to prevent Mr. Churchill rally-
ing the Liberals against Social-
ism is to show the Liberals that
there is no Socialism to be
rallied against.

MYSTERY

Perhaps the recollection of the
outcome of his last dash at the
fence restrains Mr, Bevan.

I don’t know. But the strange
phenomenon of the _ silence
remains.

But if silent himself, there are
others who speak for Mr, Bevan,
Thus, in commenting on Mr.
Morrison's Aberdeen speech, the
periodical Tribune observes that
an army may indeed march on
its stomach, but hardly with ears
so e@ldése to the ground as this.

And admitting that the party
must take account of public
opinion, it remarks splenetically,
of Mr. Morrison’s Ten Points,
that Moses would hardly have
taken a Gallup Poll on the Ten
Commandments among a _ cross-
section of worshippers of the
Golden Calf. ’






Since Biblical allusion appears
to be in fashion I will permit
myself to remark that when I!
read this I could not refrain from
reflecting that the voice might be
the voice of Esau, but the hand
felt astonishingly like the hand
of Jacob.

And, in the same vein, I will
observe that Mr, Bevan’s silence
should net be too protracted.
The early Christians could get
away with one pinch of incense
on the altars of alien gods, but
democracy requires that the
pinch be offered daily. ’

Otherwise a new _ generation
will arise which knows not
Joseph. And that would be too
bad for Joseph or for Aneurin.

Socialism merely meant (he And lo! in the face of this (World Copyright Reserved
said) that we should be socially desertion, of Marxian and non- ‘ ie : SLES.
——— i
7

hates the skin on boiled milk, was always
ready to help the down-and-outs, either with |,
money or advice.

The underworld remembered that in 1939.
IRA terrorists were planting bombs in Lon-
don. telephone kiosks and. pillar-boxes, Many
people were maimed by the explosions. ;

One night there was a bang in Piccadilly
Fabian found another-bomb behind
a traffic-light pillar. Police kept the crowd
back while Fabian dismantled the bomb with
a penknife.

Two days later Fabian got a mystery tele-
phone call at the Yard. A hoarse Cockney
voice asked him to go to a billiards-hall, ask
for Bill, and said that he might find out
something.

No detective
Fabian went.

Grouped round the bar were the piek oi
London’s underworld. A whisky was thrust
in Fabian’s hand, a cigar pushed into his

opened it.
a blue silk ribbon.

It was inscribed “To Detective Inspector
Bob Fabian. For bravery 24-6-39. From the





To the Editor, The Advocate—
SIR, — Life Insurance, it has
been ‘said, is one of those things
which everybody knows about
but very few understand. I take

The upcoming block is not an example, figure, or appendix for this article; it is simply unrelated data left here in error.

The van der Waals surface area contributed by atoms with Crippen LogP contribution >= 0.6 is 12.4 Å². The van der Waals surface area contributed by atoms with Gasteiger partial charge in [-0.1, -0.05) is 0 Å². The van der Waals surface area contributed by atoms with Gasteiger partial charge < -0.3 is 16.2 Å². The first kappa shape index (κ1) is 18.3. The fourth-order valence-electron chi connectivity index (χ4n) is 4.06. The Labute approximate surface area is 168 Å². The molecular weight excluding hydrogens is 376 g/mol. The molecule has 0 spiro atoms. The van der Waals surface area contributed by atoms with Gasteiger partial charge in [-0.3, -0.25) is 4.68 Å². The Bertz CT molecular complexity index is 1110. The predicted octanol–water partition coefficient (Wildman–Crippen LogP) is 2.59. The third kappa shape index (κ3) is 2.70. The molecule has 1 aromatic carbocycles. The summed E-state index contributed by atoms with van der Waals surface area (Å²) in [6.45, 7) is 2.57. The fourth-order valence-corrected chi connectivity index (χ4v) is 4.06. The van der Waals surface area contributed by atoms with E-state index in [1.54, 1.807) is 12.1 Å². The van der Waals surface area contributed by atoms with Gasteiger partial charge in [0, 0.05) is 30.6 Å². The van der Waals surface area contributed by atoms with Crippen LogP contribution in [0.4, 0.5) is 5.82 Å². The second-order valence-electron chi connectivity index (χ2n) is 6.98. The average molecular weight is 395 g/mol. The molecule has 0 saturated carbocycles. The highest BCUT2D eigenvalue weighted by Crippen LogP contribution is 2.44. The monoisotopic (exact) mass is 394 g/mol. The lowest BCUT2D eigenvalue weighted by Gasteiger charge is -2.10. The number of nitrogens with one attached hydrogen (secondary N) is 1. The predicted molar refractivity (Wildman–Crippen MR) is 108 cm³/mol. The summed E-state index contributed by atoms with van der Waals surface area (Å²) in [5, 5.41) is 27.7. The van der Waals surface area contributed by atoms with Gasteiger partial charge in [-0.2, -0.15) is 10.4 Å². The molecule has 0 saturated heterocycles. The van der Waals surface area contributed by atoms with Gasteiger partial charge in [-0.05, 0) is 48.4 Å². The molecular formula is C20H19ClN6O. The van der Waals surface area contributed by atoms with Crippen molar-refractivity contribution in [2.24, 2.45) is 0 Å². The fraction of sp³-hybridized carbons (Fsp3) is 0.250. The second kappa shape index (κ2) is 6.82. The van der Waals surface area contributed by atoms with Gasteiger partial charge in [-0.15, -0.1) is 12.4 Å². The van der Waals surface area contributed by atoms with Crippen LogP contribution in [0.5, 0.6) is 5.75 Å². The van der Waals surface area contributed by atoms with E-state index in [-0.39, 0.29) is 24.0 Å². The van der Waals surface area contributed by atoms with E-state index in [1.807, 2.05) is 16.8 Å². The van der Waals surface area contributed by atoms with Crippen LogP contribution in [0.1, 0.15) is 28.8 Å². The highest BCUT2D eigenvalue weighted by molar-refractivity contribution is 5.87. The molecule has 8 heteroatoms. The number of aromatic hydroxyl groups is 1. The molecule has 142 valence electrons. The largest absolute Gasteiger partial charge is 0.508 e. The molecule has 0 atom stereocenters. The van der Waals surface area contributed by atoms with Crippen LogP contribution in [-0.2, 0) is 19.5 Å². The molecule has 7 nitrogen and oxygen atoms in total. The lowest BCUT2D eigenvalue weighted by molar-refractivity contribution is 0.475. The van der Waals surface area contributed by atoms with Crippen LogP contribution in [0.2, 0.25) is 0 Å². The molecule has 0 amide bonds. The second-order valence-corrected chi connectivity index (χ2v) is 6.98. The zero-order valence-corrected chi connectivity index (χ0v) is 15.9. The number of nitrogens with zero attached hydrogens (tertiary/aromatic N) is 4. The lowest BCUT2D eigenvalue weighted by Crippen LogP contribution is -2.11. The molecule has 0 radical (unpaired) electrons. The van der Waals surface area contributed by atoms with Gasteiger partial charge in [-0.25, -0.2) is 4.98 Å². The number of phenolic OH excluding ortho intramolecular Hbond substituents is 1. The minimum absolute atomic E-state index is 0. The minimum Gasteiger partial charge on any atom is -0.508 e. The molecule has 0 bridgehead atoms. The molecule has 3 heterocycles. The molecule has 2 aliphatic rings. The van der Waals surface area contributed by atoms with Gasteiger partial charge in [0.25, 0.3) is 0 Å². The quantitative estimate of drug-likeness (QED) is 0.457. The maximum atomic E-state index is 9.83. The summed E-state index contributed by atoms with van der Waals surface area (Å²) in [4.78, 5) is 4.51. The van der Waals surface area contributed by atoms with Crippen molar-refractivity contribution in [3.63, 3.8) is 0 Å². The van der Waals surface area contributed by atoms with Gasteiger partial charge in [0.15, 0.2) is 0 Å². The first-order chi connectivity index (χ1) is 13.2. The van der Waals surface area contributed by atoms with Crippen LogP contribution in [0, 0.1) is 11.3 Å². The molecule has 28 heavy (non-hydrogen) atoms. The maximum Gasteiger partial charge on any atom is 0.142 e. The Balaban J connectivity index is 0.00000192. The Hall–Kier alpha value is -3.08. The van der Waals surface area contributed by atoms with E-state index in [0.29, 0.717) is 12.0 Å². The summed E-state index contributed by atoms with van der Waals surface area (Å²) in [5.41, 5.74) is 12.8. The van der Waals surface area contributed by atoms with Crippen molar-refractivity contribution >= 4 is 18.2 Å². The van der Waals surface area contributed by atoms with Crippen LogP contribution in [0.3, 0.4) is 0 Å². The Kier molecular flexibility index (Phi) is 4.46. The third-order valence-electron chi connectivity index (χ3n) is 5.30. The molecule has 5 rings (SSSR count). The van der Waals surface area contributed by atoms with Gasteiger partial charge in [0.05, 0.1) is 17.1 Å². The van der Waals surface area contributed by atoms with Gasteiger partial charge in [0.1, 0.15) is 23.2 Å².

this to mean that while life in-
purance concerns the lives of
everybody, the majority have
little idea of its advantages, The
primary object being to provide for
toose for whom you are responsi-
ble. As a means of providing for
dependents I can assert that life
‘insurance is without a rival in
the field of investment. Not
only does it bring into being an
immediate estate directly the
first premium is paid, but sub-
ject only to the due payment of
premiums, that estate is protect-
ed against depreciation and loss
Another attraction which in-
surance alone possesses is the
encouragement which it receives
from the Government. Exemption
from Income Tax on premiums
up to two hundred pounds, In
addition, the difference between
the proceeds of a policy pre-
miums paid represents a_tax-
free profit, so that the yield is

a net one. This is an impor-
tant point to remember in
making any comparison between
life insurance and investments
where the interest income is

subject to income tax

I will not here go into all
the advantages offered by in-
surance such as:—value, as
security for a loan, death duty
policie home purchase, family
income policies, pensions schemes
etc. but will turn to one aspect
which is rather a mystery to the

man in the street, that is the
method by. which the premium is
computed. The ingredients, as it
were, are three in number. There
is first of all the mortality risk,
that is the proportion of people
dying in a given time, next
there is the rate of interest which
can be earned on the premiums
when they are invested and
thirdly the expenses incurred in
conducting the business. Some
people have argued that premium
rates should be reduced but a
moment's consideration will show
us that coincident with the light-
ening of mortality there is a sub-
stantial reduction in the rate o1
interest





obtainable on new in-
vestments and the adverse effect
of the latter counteract the less-
ening in cost due to improved
longevity The constant aim of
management of life insurance
offices is to obtain the highest
rate of interest coupled with

4

seund security, to effect a care+
ful selection of lives so as to en-
sure a satisfactory mortality
rate and to conduct their busi-
ness at the lowest rate of ex-
pense consistent with efficient ad-
ministration, It will therefore
be seen that the question of de-
creasing premium nett is a
rather more complicated matter
than at first sight appears. But
it is right to say that whenever
it is possible’ to reduce. the cost
of assurance without weakening
the standard which has been so
long upheld, the public reap the
benefit.

An extraordinary general meet-
ing of the Barbados Mutual
Life Assurance Society, has been
summoned for July 7, 1950, to con-
sider the advisability of adopting
a resolution of September, 1888,
for the purpose of appointing a
committee of seven to value the
investments of the society. In
my opinion the appointment of

such aq committee can do no
harm In concerns such as
Savings Banks and_ Insurance

companies the adoption of 4
sound investment policy is funda-
mental to their success, and the
first step in this matter is that
those. responsible-should be fur-

nished with accurate information